(last updated on April 29, 2014)
It’s time to review my 2005 New Year’s Resolutions! There weren’t that many of them:
- Build a new creative network — This took the form of the New Media Group. I also met several people through some online forums, and eventually met them in real life. The unexpected bonus was 9rules. I found out about it the day before their 2nd round submissions. Serendipity!
Develop an original concept into a project — At the time I wrote this, I was thinking about a game or some kind of software project. Instead, it took the form of The Printable CEO.
Maintain momentum — keep doing what I started in 2004, and keep moving. Momentum is one of the big keys to staying productive!
I need to look at my 2004 resolutions too, because there is a lot of carry-over. These are not “recommendations for life”, people…they’re just what was on my mind at the beginning of 2004. Here’s the list of 2004 resolutions:
- Don’t be a Patsy by Volunteering without due Compensation — I used to volunteer for causes because it was the “nice” thing to do. However, I noticed that a lot of times, this ended up being a losing deal for me; I would be drained of energy without meaningful appreciation for my contribution. Compensation doesn’t necessarily mean money in this case either; I just became more mindful of what I would get out of a given situation, and made sure that I was 100% comfortable before proceeding.
Avoid Enterprise for Enterprise’s Sake — I noticed that a lot of people did things because they thought they were supposed to do them. The main example that comes to mind is the desire to scale; bigger is better! I would sometimes ask why bigger was better, and I would get looks from people like they thought I was an idiot. But when pressed further for specifics, I didn’t get any meaningful answers other than “when you’re bigger, you have more resources and can do bigger jobs!” Some people think that by following the patterns suggested by “common wisdom”, success will follow. What I want to do is define what success is first, then engage in whatever enterprise will make that happen. I’m still working out what that means exactly, but the upshot is that I try to think before I act.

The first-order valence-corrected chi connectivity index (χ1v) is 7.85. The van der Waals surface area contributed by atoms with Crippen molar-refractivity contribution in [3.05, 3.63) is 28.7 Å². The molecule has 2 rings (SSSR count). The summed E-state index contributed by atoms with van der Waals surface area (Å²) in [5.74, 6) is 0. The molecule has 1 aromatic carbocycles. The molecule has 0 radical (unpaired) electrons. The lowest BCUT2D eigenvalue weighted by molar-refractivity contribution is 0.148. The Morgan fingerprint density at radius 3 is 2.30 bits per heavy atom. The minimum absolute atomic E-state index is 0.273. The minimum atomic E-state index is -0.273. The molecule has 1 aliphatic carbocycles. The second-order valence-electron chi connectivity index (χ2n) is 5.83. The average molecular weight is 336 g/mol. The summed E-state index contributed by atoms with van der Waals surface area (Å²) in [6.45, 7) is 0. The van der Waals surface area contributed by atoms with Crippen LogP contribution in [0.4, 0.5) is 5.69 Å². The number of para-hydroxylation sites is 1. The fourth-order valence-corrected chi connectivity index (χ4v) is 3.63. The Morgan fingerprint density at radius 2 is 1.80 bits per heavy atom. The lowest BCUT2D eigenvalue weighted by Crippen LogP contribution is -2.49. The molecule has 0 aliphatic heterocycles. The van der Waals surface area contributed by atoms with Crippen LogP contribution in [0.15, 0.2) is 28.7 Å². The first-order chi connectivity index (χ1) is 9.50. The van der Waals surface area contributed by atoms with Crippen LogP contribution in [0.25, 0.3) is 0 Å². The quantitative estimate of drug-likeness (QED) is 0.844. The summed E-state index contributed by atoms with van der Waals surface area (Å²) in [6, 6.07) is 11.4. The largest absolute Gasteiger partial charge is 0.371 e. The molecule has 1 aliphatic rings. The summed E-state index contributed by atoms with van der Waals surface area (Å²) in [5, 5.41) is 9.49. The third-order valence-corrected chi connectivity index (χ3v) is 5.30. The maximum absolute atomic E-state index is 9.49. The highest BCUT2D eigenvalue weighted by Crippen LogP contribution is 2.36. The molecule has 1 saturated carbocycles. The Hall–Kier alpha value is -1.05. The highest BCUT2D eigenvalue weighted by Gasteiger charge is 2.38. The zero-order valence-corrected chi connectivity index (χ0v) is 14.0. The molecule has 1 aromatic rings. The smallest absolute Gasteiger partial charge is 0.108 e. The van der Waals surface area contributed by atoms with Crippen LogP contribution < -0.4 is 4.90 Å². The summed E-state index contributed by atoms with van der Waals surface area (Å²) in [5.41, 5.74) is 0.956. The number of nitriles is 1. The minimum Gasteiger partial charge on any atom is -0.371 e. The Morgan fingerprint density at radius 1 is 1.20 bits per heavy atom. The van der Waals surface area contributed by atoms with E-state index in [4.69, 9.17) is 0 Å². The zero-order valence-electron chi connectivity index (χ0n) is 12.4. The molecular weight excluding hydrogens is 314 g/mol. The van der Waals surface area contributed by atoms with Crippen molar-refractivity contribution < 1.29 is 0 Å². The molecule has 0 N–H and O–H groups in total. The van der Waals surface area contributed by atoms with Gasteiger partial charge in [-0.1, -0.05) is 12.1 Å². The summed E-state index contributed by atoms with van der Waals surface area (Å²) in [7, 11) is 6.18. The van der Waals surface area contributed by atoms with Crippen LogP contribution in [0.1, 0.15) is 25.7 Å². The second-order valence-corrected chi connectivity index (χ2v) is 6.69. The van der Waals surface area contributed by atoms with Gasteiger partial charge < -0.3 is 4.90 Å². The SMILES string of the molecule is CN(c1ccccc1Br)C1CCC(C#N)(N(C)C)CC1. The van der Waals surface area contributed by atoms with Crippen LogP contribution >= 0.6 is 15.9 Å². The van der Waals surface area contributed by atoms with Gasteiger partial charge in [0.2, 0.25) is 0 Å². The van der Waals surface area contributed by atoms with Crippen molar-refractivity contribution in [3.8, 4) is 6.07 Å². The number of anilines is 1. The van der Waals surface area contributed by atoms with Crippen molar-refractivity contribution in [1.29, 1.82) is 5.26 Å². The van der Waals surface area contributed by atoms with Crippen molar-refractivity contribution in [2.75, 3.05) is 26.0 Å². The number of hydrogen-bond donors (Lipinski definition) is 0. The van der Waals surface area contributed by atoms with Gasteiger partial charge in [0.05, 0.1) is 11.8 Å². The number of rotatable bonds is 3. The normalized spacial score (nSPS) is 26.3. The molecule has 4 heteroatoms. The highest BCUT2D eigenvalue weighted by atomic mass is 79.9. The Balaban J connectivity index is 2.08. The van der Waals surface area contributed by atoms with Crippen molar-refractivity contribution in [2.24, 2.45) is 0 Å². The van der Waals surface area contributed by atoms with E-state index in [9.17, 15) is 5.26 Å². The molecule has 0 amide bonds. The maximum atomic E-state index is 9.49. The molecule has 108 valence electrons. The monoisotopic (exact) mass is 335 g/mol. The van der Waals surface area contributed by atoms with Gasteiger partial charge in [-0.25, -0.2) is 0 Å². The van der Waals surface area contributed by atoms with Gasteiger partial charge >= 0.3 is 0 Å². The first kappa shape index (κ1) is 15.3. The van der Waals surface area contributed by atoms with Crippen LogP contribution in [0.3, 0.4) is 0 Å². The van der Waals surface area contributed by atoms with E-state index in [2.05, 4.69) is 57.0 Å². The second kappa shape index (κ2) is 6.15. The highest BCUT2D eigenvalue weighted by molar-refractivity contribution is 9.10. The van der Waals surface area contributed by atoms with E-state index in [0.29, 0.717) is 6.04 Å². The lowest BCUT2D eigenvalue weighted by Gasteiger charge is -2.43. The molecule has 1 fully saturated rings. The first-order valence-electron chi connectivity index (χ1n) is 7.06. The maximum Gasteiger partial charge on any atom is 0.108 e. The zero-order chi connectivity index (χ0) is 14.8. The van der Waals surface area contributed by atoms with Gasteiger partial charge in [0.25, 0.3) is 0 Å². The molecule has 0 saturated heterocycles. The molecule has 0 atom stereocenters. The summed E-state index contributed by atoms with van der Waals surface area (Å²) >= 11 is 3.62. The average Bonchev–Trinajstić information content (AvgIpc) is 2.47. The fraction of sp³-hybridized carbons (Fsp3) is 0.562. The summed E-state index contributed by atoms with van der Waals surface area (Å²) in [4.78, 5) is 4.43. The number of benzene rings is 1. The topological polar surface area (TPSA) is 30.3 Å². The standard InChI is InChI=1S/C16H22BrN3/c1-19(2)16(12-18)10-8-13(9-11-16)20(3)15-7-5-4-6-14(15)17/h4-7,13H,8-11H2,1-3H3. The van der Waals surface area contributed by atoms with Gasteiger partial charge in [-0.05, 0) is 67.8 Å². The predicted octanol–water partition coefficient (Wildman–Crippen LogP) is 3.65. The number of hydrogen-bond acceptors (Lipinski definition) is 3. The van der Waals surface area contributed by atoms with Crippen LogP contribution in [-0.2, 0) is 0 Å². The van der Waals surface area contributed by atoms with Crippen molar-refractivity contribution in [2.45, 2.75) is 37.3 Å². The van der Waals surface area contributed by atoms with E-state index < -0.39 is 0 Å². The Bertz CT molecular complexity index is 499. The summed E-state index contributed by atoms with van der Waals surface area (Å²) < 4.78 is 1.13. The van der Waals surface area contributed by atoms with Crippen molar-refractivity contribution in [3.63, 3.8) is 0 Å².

Build David Seah as a Business — I didn’t know what that meant at the time I wrote it, but I knew it was important to think about this. It took almost 10 months until I came up with the Printable CEO to help focus myself. In 2006, what I need to do now is proceduralize and systemize business processes so I’m more profitable for less effort. Consistently so.
Shift from Graphics to Software Development — I’m continually drawn to software development, but I haven’t really taken the plunge. In the beginning of 2005, I was unable to really claim that I was a developer in the classic software engineering sense of the word. By the fall, my first Actionscript 2.0 project for Intel gave me some credibility here, but I’ve since become aware that there’s a lot of additional work to do to be competitive. So in 2006, I’ll be pushing much harder on this. I’m not ruling out regular graphics work; it may help pay the bills.
Focus on Making Things to Attract People — The theory is that it’s a lot more compelling to show than to just tell. This concept is reflected in the Printable CEO’s high weighting of “tangible work”.
Focus on Achieving Financial Stability First, Riches Later — I got the idea out of Rich Dad, Poor Dad, where the author talks about being taught to take jobs to find opportunity over pay. However, I also need to make sure that I have money to live on. I also need to squirrel away money so I can afford to hire people when I need to. In 2006, more of the same, with much stronger controls on spending in place.
Focus on Finding the Right Kind of People — As a freelancer, I was feeling quite isolated. Having lost my creative partner in 2002, I also needed to find people who I could really talk to. I have yet to find someone local that really gets the kind of things I want to do, and is doing it him/herself.
Distinguish between Hanging Out and Working — I have a tendency to work long hours without much differentiation between “work” and “play”. I think it would be healthier if I could make a cleaner distinction between the two activities. However, if it’s work I’m passionate about, maybe this isn’t such a big deal.
p>My 2006 resolutions are still fuzzy, but I’m pretty sure a narrowing of my business focus is in the cards. High on the list also is the tightening-up of my workpractice, with an eye toward generating greater revenue with fewer hours. More on that later.